25 October 2010

Water managers, politics and corruption

A big theme in water management is monopoly, as in the monopoly that a water company has on service to your taps, your fields or your business.

Many people worry that for-profit companies will abuse this monopoly power to provide poor service at high prices, but those companies are overseen by regulators to prevent just such an outcome.

Others worry that municipal water agencies will abuse this monopoly power to provide poor service at high prices, but those agencies are overseen by politicians to prevent just such an outcome.

Unless the regulators and politicians fail to do their jobs because they are incompetent or corrupt.

That's how we get a public manager with 350 customers (meters) who makes $300,000 per year. Why? "I can only tell you that I get up every day trying to figure out a way to earn it."

On the service side, you get a public agency that abuses its customers.

These examples show how monopoly power results in a self-serving business-as-usual culture that puts managers first and customers last. Yes, the taps may be flowing (mostly), but at what cost and what quality?

It's clear to most people that the solution to incompetence and self-dealing is not to wait for managers to wake up with an enlightened view of customer service. It's to replace those managers with candidates that promise to do a better job.*

That's what makes this press release from a candidate for Treasurer and Tax Collector of Nevada County so interesting. Tina basically says that the academic qualifications of her opponent Carl are worthless. So at least they are fighting to see who is more qualified to balance the books.

This story (via RM) on the competition for seats on Arizona's Central Arizona Project (CAP) is even better. It's not just about water, but candidates for the CAP board who want to reduce costs. They may be from the Tea Party, and they may not have experience in the water sector, but they have the right idea: Compete for seats and lower costs for consumers. (The best way to do this, btw, is to stop selling water at a lower price to farmers. Auction it instead.) There were 125 comments on the story (not all of them moronic). So people are getting interested in this "backwater" of governance at water agencies. Good.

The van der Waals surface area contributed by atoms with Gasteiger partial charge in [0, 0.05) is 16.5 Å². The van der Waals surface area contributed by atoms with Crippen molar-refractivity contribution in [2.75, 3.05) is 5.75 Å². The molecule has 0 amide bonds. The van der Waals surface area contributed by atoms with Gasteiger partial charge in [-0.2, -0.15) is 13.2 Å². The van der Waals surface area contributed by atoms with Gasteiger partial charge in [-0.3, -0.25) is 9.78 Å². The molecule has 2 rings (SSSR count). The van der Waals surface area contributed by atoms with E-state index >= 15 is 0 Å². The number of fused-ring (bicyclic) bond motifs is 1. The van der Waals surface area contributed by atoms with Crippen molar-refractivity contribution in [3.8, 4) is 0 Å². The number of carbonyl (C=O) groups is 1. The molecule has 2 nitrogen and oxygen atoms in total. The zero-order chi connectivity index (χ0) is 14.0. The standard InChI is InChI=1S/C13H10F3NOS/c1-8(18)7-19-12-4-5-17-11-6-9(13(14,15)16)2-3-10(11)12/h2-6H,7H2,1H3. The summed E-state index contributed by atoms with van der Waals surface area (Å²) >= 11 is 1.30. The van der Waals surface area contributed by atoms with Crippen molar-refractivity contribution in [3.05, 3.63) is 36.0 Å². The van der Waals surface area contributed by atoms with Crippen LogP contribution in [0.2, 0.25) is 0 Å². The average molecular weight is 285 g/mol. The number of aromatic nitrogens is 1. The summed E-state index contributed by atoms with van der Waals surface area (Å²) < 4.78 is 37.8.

Bottom Line: Water managers have a lot of discretion on how to use their monopoly power. This can mean that they waste money or waste water through laziness or self-serving priorities.** Customers need to keep an eye on them and the regulators and politicians who watch them if they want cheap and reliable water service.

* I recommend this excellent podcast on why we should allow for more immigrants. One big reason is that migrants make consumers better off by competing with others. Those others may say "jobs for Americans," but they are really saying "I don't want to work as hard as them."

** Read this letter [PDF] to the Santa Clara Valley Water District from "one of SCVWD's retailers" to see the policy confusion that results from priorities that flip from conserving to selling water (and back again).

1 comment:

David Zetland said...

DW emails: "I agree the muni water districts are too often run by unaccountable appointees who are clueless and do whatever developers tell them to.
But the idea that handing the job off to private companies and trusting state regulators and politicians to keep them honest is just as crazy.*

Haven't you noticed what a great job federal and state regulators and the politicians did regulating the banks and Wall St. giants?

On the other hand, we could use a state agency with the power over how local water agencies set their rates, like the CPUC does over the IOUs.

Some water agency boards are appointed by the politicians and others are elected by voters who typically don't have a clue who they are or what they do. In far too many cases they're just shills for local real estate developers and big commercial customers who want cut rate water supplies."

* not something I suggested -- DZ